It isn’t any clearer.

  • jcb

    I don’t claim a thorough knowledge of either the Edwards case or of federal election law. But the general opinion a,one those who do seems to be that justice did, in fact, prevail — one of the principles of justice being that we only prosecute people under laws that actually exist, rather than under laws that we wish existed.

    • jcb

      Wow, I hate autocorrect.

  • Peggy R

    I also heard/read that the govt case was pretty weak. A slime nonetheless. His bizarre statements expressing passionate love for the love child–so much for his other kids, eh–was too much, but so him…

    Now, let’s hope the ridiculous case against Clemens, using 5 DoJ attorneys (!), ends with his freedom. I didn’t know why congress ever spent any time on the MLB steroid business.

    • Andy, Bad Person

      I didn’t know why congress ever spent any time on the MLB steroid business.

      I used to think the same thing, but then I realized the MLB is a national, not a state-based, organization, and if there is widespread corruption and drug peddling involved, it’s a federal crime.

  • j. blum

    Braco! Some years ago, there was a massive property tax hike on homes where I lived because US Steel decided it didn’t want to pay taxrs. Thousands of people lost their homes, including many old folks. The local papers mostly said little of this and nothing of the homeless sleeping in ditches, viaducts and abandoned buildings. But a wealthy family lost their third home in a hurricane, and the papers followed their woes almost daily. And the sympathy of the locals went with them as they ignored the vets and widoows begging outside the Wal-Mart for spare change.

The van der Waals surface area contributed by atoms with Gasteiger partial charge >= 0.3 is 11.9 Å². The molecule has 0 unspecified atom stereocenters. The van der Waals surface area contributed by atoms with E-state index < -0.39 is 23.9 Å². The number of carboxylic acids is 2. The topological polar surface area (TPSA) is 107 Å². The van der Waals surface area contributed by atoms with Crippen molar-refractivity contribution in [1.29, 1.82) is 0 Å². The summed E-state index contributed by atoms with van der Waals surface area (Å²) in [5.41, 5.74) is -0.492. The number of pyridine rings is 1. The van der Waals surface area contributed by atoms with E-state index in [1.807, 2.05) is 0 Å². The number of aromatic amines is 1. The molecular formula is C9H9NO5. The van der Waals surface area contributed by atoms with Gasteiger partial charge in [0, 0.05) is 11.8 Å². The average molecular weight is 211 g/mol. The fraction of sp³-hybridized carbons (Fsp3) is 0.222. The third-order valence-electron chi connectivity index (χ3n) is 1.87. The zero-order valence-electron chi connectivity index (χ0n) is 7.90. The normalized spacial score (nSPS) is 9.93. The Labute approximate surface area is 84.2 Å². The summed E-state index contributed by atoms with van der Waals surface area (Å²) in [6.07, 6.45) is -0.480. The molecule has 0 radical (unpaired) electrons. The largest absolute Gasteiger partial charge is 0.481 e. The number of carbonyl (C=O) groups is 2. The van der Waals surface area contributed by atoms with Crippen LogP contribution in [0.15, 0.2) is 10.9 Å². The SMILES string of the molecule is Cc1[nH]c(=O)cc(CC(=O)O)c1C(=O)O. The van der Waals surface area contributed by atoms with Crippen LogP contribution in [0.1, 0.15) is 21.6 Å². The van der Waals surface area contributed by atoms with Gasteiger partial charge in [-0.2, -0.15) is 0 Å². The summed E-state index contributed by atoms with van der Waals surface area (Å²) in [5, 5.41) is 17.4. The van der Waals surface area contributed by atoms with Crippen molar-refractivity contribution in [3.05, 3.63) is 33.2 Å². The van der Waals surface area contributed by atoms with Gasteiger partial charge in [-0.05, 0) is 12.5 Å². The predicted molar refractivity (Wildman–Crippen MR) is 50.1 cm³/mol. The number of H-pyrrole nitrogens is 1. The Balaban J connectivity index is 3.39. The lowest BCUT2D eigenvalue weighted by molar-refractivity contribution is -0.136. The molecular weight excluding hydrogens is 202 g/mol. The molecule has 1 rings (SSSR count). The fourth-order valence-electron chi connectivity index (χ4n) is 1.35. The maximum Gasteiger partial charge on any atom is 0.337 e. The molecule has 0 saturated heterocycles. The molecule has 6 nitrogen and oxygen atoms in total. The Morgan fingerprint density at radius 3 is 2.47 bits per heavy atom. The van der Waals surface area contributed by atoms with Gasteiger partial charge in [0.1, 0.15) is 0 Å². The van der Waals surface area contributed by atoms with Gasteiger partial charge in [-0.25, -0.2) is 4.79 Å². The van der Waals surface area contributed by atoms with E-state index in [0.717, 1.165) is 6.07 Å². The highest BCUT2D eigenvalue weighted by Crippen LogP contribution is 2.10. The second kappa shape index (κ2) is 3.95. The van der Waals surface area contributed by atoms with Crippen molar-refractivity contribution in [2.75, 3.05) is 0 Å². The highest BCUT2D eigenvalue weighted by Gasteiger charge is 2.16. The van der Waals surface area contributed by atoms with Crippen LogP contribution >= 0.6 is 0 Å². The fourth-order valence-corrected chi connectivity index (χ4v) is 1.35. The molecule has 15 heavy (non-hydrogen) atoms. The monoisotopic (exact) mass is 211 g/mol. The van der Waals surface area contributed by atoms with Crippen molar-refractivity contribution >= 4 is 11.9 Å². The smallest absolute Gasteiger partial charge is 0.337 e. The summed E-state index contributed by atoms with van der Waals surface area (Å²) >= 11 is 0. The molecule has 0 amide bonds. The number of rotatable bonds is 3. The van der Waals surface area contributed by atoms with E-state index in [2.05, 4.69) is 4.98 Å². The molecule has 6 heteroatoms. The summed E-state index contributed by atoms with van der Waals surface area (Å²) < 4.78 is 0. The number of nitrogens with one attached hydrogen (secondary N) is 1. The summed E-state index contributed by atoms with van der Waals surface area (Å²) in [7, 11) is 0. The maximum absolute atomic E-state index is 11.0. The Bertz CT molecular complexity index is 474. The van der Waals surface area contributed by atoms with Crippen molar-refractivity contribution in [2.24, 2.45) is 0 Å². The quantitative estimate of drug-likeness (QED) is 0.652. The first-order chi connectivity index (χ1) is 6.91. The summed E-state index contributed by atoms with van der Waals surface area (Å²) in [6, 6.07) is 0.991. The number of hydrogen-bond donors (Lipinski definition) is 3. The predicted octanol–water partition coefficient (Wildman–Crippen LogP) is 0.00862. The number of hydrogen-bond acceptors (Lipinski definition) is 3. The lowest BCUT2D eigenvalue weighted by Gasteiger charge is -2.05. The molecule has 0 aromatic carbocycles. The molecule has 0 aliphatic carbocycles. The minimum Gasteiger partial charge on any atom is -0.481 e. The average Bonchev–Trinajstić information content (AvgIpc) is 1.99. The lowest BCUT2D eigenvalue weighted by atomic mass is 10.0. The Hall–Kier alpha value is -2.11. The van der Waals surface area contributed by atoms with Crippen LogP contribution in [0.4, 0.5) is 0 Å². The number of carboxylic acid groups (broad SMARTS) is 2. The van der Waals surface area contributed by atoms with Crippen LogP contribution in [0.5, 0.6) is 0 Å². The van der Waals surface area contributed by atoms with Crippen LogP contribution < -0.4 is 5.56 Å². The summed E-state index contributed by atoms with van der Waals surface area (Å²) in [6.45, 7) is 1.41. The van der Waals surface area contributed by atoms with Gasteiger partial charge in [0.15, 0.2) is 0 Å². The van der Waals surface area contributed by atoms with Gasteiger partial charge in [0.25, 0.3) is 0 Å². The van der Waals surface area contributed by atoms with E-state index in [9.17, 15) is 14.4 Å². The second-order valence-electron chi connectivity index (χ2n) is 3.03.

• j. blum

    Ugh. That was supposed to be “Bravo” and “widows.”

  • MK

    I would just like to quote my favorite musical, 1776, as I feel one one appropriately sums up our weird feeling of solicitousness for the mega-rich:

    “Don’t forget that most men with nothing would rather protect the possibility of becoming rich than face the reality of being poor.”

    That always struck me as remarkably spot-on.

    • Mark Shea

      I think there is something to this.

    • Ted Seeber

      Sadly true. And because they deny their own poverty, they are equally wont to deny poverty in others.

  • caroline

    To love the poor without envying the rich challenges Christians.

    • Dan C

      The Gospels say “Woe to the rich.”

      The saints have noted the extra coat in your possession belongs to the poor.

      Its not “envy” to point this out and make note that material concupiscence is an enormous focus of denunciation by Christ. It is not “envy”, if one buys into natural law and the role of government as a positive force in society, to protect communities from the ravages of wealthy oligarchs. It is not “envy” to protect our elderly against routine degrading poverty by such a government, supported by those who have material goods. It is not “envy” for such a government to assist the human when afflicted by disease or trauma, which can have life-long requirements because such an event is both enormously expensive and often an impediment to future work.

      It is the rich who envy, who must have “more,” and cannot be satisfied. It is the rich who envy, desiring the pennies of those they unfairly label as “welfare mommas.” it is the rich who envy the humble and modest lives of the middle class, who have benefitted from government support. They envy their parks and libraries, and swim teams and communities.